In accordance with our meta agreement to have topic challenges and a later meta agreement to have topic challenges lasting for two months and overlapping by one month, it is time to announce the April–May 2021 topic challenge.
Based on the number of votes (+4), the fourth topic challenge of the year 2021 will be
Gargantua and Pantagruel
What's a topic challenge?
See the meta posts linked above, and also this main Meta post. In short, during April and May 2021 you are invited to try to read at least one part (or an excerpt) from François Rabelais's series of novels about Gargantua and Pantagruel and ask questions about it.
Participation is not obligatory in any sense, and questions on other works are more than welcome during April and May too; they just won't count as part of this topic challenge.
How can I take part?
By getting hold of one of the novels about Gargantua and Pantagruel and asking good questions about it. Questions about these works should be tagged with francois-rabelais, french-literature and gargantua-and-pantagruel. We'll keep a list of all such questions in an answer to this meta post.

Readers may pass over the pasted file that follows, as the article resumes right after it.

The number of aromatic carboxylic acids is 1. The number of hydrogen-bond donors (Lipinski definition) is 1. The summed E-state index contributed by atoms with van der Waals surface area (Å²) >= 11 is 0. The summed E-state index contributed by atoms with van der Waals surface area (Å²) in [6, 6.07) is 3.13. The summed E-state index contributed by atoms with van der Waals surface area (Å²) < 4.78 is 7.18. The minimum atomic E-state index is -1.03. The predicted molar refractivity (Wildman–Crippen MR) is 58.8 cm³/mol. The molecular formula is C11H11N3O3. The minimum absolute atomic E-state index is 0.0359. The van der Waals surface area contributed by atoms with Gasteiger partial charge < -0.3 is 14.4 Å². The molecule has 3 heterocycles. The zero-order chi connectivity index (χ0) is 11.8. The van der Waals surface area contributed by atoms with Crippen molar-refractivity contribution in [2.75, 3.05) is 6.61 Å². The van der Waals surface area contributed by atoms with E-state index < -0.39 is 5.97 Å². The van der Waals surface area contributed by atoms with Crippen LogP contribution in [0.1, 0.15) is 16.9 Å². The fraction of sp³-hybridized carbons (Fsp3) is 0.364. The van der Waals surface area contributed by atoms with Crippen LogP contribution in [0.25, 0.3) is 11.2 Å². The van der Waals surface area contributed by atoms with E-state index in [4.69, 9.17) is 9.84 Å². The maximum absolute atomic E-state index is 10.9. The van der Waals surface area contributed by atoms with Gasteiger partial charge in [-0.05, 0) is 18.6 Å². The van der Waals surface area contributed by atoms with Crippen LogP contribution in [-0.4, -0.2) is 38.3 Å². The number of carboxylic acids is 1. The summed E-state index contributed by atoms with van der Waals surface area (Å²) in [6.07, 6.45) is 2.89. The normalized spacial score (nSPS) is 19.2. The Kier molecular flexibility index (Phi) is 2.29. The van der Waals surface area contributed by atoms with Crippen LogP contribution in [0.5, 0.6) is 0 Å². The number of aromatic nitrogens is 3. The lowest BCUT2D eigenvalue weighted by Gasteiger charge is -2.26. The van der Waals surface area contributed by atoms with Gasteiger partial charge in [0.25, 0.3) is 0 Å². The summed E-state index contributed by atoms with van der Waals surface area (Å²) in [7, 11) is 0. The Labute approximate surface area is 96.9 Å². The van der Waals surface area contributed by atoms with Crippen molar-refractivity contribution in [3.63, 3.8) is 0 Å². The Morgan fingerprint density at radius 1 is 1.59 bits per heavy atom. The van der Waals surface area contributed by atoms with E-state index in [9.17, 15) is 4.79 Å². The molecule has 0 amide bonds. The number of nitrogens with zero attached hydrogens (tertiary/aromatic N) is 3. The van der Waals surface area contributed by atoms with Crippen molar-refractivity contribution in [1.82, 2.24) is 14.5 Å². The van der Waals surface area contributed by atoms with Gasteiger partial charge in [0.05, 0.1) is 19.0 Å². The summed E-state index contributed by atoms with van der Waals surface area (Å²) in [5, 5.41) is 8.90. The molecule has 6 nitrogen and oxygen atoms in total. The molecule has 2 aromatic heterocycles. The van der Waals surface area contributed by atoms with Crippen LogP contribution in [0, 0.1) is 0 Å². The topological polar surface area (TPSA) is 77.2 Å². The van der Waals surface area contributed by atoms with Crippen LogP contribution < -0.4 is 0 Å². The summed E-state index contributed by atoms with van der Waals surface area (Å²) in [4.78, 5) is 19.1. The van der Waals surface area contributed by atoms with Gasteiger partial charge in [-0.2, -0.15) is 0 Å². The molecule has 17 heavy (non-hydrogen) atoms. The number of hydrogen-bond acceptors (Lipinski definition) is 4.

The series of five novels on Gargantua and Pantagruel by the French humanist François Rabelais (between 1483 and 1494 – 9 April 1553) are, as Wikipedia says, "written in an amusing, extravagant, and satirical vein, and [feature] much crudity, scatological humor, and violence". The novels are not to everybody's taste (for example, George Orwell didn't like them), but Laurence Sterne, author of Tristram Shandy, saw himself as Rabelais' successor in humour writing.
Rabelais is irreverent towards narrowmindedness (even though he was a monk, he also criticised the Church in a time when this was still dangerous) and pretentiousness. (Annotated editions from the 1950s still contained some partially censored footnotes.) His work has been the subject of much analysis, such as Bakhtin's study Rabelais and His World.
The series contains the following books (identified by their conventional short titles):
- Pantagruel (circa 1532; English translation of Pantagruel by Thomas Urquhart and Peter Antony Motteux)
- Gargantua (1534; English translation of Gargantua by Thomas Urquhart and Peter Antony Motteux)
- The Third Book of Pantagruel (1546; English translation of The Third Book by Thomas Urquhart and Peter Antony Motteux)
- The Fourth Book of Pantagruel (1552; English translation of The Fourth Book by Thomas Urquhart and Peter Antony Motteux)
- The Fifth Book of Pantagruel (circa 1564; the attribution of this book has been debated; English translation of The Fifth Book by Thomas Urquhart and Peter Antony Motteux)
Feel free to add links to other translations and online texts below.
- Vote for the next topic challenge (May–June), or propose your own!